Shaheryar Mian






Real Estate and Finance


Jan 2019 - Sept 2020

By Shaheryar Mian

Till Zoom do us part

“Adaptability to change is itself a hallmark of successful education” (Peter Hilton).

In January of ‘this year’ (aka years ago) I had audited the FinTech module with the S18 – J19 combo. I remember flying into Heathrow at 6AM from Dubai and made it to class just after 10AM after checking-in at my friend’s place in Battersea. The swift and dizzying journey via Heathrow express and Uber through different zones of London hinted of a James Bond movie, without the Aston Martin of course. After gobbling down half a cup of warm Porridge from Pret a Manger, I paced down Old Street with my umbrella trading places from one hand to the other. The brisk weather and light precipitation served as a quintessential London welcome. I felt excited about seeing my classmates after the December break.

EMBA J19 cohort

That’s us J19ers attending the FinTech module in January (as mentioned lots and lots of lols)

There were only few of us J19ers attending the module and we shared many stories and laughs throughout the week. When lunch sandwiches served with cold cuts and chilled condiments failed our taste buds, we settled for a local restaurant, the Shoreditch Grind, as our escape. Over lunch one afternoon, I struggled convincing my classmates about the benefits of a lone hillside meditation retreat that I had completed in Bali only a couple of weeks before the module. Despite the lack of appreciation, the Bali trip served as great practice for the impending quarantine. One of our complaints as a class during the module was being packed like sardines in a make-shift conference room. If we thought that was the worst of our complaints fast forward a few weeks.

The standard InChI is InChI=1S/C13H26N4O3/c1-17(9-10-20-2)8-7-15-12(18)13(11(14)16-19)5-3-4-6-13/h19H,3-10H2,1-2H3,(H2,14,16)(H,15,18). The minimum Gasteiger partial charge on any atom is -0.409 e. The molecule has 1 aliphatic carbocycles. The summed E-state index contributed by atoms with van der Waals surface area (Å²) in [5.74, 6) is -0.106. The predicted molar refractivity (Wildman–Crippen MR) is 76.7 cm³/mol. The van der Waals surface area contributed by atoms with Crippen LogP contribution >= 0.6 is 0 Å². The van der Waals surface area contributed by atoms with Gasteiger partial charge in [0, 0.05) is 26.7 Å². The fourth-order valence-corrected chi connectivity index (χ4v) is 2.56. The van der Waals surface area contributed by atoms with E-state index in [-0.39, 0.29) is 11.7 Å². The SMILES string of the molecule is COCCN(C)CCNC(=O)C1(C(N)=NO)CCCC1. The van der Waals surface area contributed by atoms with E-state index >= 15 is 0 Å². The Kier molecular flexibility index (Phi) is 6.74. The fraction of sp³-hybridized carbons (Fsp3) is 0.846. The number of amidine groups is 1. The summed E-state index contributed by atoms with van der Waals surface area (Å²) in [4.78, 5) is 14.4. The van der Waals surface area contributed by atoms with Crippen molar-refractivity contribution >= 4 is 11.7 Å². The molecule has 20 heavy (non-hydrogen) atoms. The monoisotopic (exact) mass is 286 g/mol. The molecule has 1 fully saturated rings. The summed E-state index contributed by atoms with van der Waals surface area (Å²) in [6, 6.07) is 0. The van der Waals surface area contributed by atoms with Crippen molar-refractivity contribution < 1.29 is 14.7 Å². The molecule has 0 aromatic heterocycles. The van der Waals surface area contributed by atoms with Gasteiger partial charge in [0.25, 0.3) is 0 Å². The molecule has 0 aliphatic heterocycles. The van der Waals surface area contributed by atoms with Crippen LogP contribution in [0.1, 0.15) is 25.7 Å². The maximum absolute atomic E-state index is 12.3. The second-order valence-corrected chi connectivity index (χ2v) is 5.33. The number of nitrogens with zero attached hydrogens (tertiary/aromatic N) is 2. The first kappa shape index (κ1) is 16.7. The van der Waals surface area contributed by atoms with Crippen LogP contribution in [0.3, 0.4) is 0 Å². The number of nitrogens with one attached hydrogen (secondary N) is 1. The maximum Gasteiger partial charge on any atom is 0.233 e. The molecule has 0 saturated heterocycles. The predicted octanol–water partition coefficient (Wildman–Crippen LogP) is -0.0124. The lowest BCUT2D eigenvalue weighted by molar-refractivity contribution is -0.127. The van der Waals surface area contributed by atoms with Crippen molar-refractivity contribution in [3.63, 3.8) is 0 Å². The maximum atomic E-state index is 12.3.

For the J19 cohort unfortunately COVID-19 caused a ripple which took nearly a quarter of our class through deferral for health, financial, and professional reasons. It was a sudden departure with hardly any time to reflect or say goodbye. Now that you have the long-winded preamble, I can share my first Zoom class experience.


Highlights from the ‘Emerging Markets in China’ module:

  1. Breakout rooms served as a quick and efficient feature to divide the class into groups for case study discussions.
  2. Our professor, Eric Thun, made good use of the polls feature on multiple occasions to gather class opinion related to a topic.
  3. More focused attention because the lecturer literally covers 90% of your screen’s surface area.
  4. Zoom scored high on punctuality – especially on Friday where in Oxford, you would witness a flock of zombies stumble into the lecture theatre past 9AM, cheers to Hanks!
  5. Classmates from China were called upon to share their knowledge and insights about the business and social landscape in China.
  6. Amazon failed in China – so did Uber. What is it about the Chinese market that these western unicorns could not master?
  7. Apple generates a substantial portion of its revenues (>15%) from China – a market that has ballooned in the past decade for the tech giant. But what does that landscape look like in a world of tariffs and COVID-19?
  8. China’s belt and road initiative (BRI) poured billions of dollars in infrastructure projects in over 60 countries with Pakistan as the flagship. Is the real goal of BRI politically motivated?
  9. 4 hours of online class versus 9 hours in-person.
  10. Good use of the Zoom Whiteboard by our professor as he conducted class discussions and gathered everyone’s feedback.
  11. I clocked 24 hours of class over 6 days for the module – more on Zoom fatigue later.
My zoom class set-up. Pj's were mandatory. The multi-screen set up was really effective in splitting the slides and attendees - I endured double assault.